Using these tips can help focus your mind on studying and provide an efficient way to learn your material without your mind wandering off. If these tips do not help you study, you may want to think of your own ways that benefit you by providing a distraction free zone.

In the following podcast, Brittany McCann, ’20, tells us how she has prepared for finals and gives advice to students who are studying for their finals.

Sophomore Hannah Villines talks about her work load at school and how she plans on studying for finals week.

“What stresses me out about school is all of the upcoming assignment due dates, finals and the fact that after that last deadline in each class, there is no fixing whatever grade I have,” Villines said. “I have just been trying to stay on top of everything coming up. Some advice I would give to people is to not procrastinate every upcoming due date and to just get it done. Give it to God because the school year is almost over.”

Even if you retain information well and can study without any distractions, the overload of homework can still cause you to stress. When you stress, your body releases an excessive amount of adrenaline that causes your heart rate and blood pressure to increase.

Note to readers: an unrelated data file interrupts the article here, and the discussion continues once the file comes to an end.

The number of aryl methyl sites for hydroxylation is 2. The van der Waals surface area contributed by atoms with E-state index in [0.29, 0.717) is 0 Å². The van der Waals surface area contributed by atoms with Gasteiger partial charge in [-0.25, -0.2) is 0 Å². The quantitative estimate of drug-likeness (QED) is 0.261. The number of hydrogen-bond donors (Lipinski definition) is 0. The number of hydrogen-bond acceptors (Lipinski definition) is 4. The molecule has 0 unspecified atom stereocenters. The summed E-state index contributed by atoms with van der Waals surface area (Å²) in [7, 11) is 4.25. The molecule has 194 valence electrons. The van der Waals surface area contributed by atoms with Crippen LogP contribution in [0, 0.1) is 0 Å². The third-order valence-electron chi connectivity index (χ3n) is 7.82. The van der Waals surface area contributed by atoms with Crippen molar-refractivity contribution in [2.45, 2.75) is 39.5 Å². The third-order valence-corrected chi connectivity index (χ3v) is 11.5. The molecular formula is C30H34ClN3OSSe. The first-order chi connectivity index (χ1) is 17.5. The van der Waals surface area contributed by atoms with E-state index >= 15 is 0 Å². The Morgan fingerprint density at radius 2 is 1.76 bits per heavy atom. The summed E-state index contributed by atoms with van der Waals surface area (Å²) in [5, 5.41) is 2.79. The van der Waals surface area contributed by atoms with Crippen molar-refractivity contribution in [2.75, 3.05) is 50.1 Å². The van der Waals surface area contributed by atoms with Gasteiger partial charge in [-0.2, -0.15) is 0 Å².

Megan LeBlanc | The Feather Online

Addison Schultz, ’21, works on her homework as she heads into finals week.

Stress is not healthy for your body. Trying to fix stress in the wrong way can affect your body and behavior. Teens try working non-stop and over-eating to lower their stress, but it can result in obesity, anxiety and depression. Here are some helpful tips to reduce your stress and calm your heart rate down.

  • Spend time with God: By reading your Bible or praying, spending time with God enables your mind to calm down and allows you to receive God’s peace.


  • Take a walk: It seems hard to leave the house when you have a ton of work that needs to be completed, but taking a walk will help you cool down.


  • Write down everything you have to complete: Instead of frantically trying to remember all of your work, write it down. This will help you not to worry about forgetting an assignment and organize your work.


  • Meditate: Meditating helps slow down your heart rate and can help get your mind off of your school work.


  • Take a 10-minute nap: A short 10-minute nap helps you regain energy to complete your homework and calms you down.


  • Breathing technique: Try the 4-7-8 technique. Breathe in your nose for 4 seconds, hold it for 7 seconds and exhale through your mouth for 8 seconds. Repeating this technique helps your heart rate to slow down and reach a more normal pace.


Though finals week feels like it lasts a lifetime, just remember to push yourself to do the best that you can. Give everything your 100% and focus on achieving the best grades you can receive. Good luck to everyone taking finals!

For more articles read World-class photojournalist travels, shares stories from around the globe and Editorial: Year-end choices still affect college future

Megan LeBlanc can be reached via email and Twitter.